With the Hwy 120 (Tioga Road) closed on Monday October 5 and blocking the way home, I resolved to test whether my two-year-old knee injury to both the anterior and posterior cruciate ligaments had improved. That’s a little nutty under the winter conditions, but I figured if I could make it up (and down) Mt Dana then I’d have some confidence that my knee was in reasonable condition.
Click the image below to see field-of-view examples from the Zeiss ZF 21/25/28/35/50/100 lenses (sorry, no ZF/ZE 18mm, gear was already 25 pounds or so, I would have had to also take the ZE 18/3.5 and the crappy Canon 5D Mark II, I don’t own the ZF 18/3.5). All shots handheld in a hurry, as I was getting sweaty-cold.
Mt Dana is a 13,061 foot peak. The trailhead is right at the Tioga Pass entrance station (east side of Yosemite), at just under 10,000 feet elevation. I had last climbed Mt Dana on October 15, 2007, on a beautiful and relatively warm October day.
Leaving at ~ 7:30 am, the temperature was a crisp 9° F (-12° C). I hoped for a warmer summit, but it proved frigid. With sweat-soaked clothes at the summit, I quickly donned a down vest and windproof jacket over and above my other clothing. I had little enthusiasm for photography at that point, and getting cold while alone and 3000 feet up is not a good plan, so I stayed only briefly at the summit.
The fresh snow was powder-dry and easy going at lower elevations. And I was really disappointed to find the trail already tracked— was I not the first that day? My disappointment turned to delight as I realized the tracks were those of a large black bear, which does shit in the woods. These tracks are about 10" long! I observed numerous other tracks right up to the summit (Pika).
It’s darn hard to take interesting photos on summit climbs. But I captured some which I think are interesting, at least to anyone who likes this sort of thing. These shots all used the Nikon D3x and Zeiss ZF 21/2.8 Distagon, a fabulous lens. Shooting the Canon 5D Mark II was not in the cards, even though it’s significantly lighter. It would not have handled the contrast, and its images in harsh lighting are just plain ugly.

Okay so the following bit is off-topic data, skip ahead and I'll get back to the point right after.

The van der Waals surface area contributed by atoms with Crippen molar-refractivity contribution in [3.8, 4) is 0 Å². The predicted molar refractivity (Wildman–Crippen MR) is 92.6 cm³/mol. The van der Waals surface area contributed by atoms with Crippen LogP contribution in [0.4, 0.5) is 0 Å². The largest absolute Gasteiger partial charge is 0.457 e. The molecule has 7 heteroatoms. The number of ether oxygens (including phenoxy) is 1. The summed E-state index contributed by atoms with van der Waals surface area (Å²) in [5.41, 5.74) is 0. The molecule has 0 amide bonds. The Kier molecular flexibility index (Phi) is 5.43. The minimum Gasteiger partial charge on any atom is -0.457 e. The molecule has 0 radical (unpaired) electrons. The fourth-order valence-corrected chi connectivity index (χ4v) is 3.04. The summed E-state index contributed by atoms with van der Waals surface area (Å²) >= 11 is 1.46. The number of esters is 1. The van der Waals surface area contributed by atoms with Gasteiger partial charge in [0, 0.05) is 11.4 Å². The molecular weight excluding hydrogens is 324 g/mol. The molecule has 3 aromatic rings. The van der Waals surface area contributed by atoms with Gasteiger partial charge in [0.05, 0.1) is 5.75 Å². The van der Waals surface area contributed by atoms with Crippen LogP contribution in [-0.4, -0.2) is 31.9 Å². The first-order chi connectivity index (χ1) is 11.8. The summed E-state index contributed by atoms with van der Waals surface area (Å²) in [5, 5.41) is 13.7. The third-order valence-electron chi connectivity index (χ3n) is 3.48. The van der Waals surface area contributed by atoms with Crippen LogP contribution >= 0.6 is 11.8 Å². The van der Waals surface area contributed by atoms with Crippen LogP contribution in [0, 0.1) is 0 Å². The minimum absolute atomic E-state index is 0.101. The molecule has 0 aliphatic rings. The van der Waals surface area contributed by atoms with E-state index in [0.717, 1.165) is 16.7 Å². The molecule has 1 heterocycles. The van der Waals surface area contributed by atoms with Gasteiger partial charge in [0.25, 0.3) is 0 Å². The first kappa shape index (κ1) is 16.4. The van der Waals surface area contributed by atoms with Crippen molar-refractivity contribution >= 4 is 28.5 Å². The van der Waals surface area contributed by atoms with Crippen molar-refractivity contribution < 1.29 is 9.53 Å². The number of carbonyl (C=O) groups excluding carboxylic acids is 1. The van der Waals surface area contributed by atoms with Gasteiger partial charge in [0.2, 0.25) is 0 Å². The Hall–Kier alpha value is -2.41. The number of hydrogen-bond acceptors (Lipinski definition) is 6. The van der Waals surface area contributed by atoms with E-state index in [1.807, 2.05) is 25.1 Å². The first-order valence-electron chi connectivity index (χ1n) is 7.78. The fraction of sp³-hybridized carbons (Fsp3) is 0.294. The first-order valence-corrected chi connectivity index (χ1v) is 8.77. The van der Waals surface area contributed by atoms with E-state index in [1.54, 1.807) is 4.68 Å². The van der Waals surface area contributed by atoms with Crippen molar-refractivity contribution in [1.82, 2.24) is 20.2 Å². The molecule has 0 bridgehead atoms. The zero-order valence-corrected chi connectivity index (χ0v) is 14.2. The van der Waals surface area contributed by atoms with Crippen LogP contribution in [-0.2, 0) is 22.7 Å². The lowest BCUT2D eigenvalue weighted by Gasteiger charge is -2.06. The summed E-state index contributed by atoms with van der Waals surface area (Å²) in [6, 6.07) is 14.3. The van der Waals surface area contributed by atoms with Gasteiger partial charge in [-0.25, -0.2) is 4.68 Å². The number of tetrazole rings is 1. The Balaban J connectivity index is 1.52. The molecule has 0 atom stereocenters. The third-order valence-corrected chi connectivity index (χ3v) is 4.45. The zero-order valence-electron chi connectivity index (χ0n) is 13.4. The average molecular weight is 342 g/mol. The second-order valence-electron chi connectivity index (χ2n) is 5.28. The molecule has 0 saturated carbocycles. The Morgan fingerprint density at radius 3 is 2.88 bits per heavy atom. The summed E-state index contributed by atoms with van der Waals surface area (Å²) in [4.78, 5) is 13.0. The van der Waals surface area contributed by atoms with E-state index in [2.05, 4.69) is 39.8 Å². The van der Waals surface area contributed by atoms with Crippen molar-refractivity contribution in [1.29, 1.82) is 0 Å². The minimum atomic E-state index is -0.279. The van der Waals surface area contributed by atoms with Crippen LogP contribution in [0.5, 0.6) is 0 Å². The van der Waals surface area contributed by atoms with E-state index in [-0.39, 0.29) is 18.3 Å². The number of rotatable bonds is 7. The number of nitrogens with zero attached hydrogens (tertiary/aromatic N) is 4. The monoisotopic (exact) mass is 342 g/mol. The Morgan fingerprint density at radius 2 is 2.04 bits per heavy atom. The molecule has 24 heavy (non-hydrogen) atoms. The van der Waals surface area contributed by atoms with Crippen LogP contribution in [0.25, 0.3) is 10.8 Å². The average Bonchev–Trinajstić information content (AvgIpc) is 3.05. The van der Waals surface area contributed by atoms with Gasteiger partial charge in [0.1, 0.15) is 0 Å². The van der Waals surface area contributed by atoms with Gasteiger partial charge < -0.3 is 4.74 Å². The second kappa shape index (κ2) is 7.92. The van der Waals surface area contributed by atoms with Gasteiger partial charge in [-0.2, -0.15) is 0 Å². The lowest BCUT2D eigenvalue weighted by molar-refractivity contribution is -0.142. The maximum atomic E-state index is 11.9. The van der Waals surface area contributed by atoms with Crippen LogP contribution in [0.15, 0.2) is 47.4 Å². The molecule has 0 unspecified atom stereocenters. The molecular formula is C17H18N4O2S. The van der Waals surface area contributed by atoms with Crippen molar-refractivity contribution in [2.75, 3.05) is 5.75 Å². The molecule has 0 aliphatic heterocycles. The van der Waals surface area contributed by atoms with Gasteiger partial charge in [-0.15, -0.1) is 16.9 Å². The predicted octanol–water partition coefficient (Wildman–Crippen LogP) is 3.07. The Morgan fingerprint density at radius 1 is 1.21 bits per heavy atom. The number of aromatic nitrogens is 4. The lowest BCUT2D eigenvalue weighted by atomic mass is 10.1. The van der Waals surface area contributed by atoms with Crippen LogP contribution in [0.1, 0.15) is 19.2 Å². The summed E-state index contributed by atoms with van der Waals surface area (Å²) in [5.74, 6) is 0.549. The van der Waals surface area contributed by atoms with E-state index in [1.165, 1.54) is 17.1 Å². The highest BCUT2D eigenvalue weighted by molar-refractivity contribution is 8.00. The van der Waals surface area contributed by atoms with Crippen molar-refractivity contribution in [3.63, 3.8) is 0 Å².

Shown below is the trail shortly after leaving the trailhead. Puffy light snow was a delight at first. Most of this snow once exposed to the sun did melt by 5pm, but most of it in the shade did not. It rose to a balmy 37° F by 4pm.
Wear sunscreen (I foolishly did not). The sun fries you frontally and from reflection off the snow— a double dose. Going up here wasn’t too bad, but still required great care.
This might look easy, but it still required care with rocks to slip on at every step.
This stuff below was really difficult— every time I put a foot down, a new surprise lay under the snow. Very slow going, literally feeling with the foot each and every step whether it was safe to bear weight. Then the terrain steepened and became more difficult, with deeper snow. Once in a while I found the “trail” but all that meant was that the snow had drifted to 10-16 inches deep.
Shown below, the Dana summit is visible, still a grunt to get there. The beautiful glacier-carved valley at left contains deep blue pools of ice water, so blue it’s almost black.
Mono Lake, nearly destroyed by years of taking too much incoming river water for Los Angeles lawns, is seen at top right in the image below.
Saddlebag Lake is see at top center, with Tioga Lake below and to the left.
The summit provides an expansive view, worth spending a few hours if conditions allow. I did not sign the registry because I didn’t want to dig through the drifted snow. Ski runs at Mammoth are visible if one walks a bit further.
And my knee? I was delighted to find that it performed very well, a great relief, knowing that future adventures won’t be limited by a weak joint as much as I had feared.
Snow doesn’t last with full sun in October, but ice lingers, portending winter— Lloyd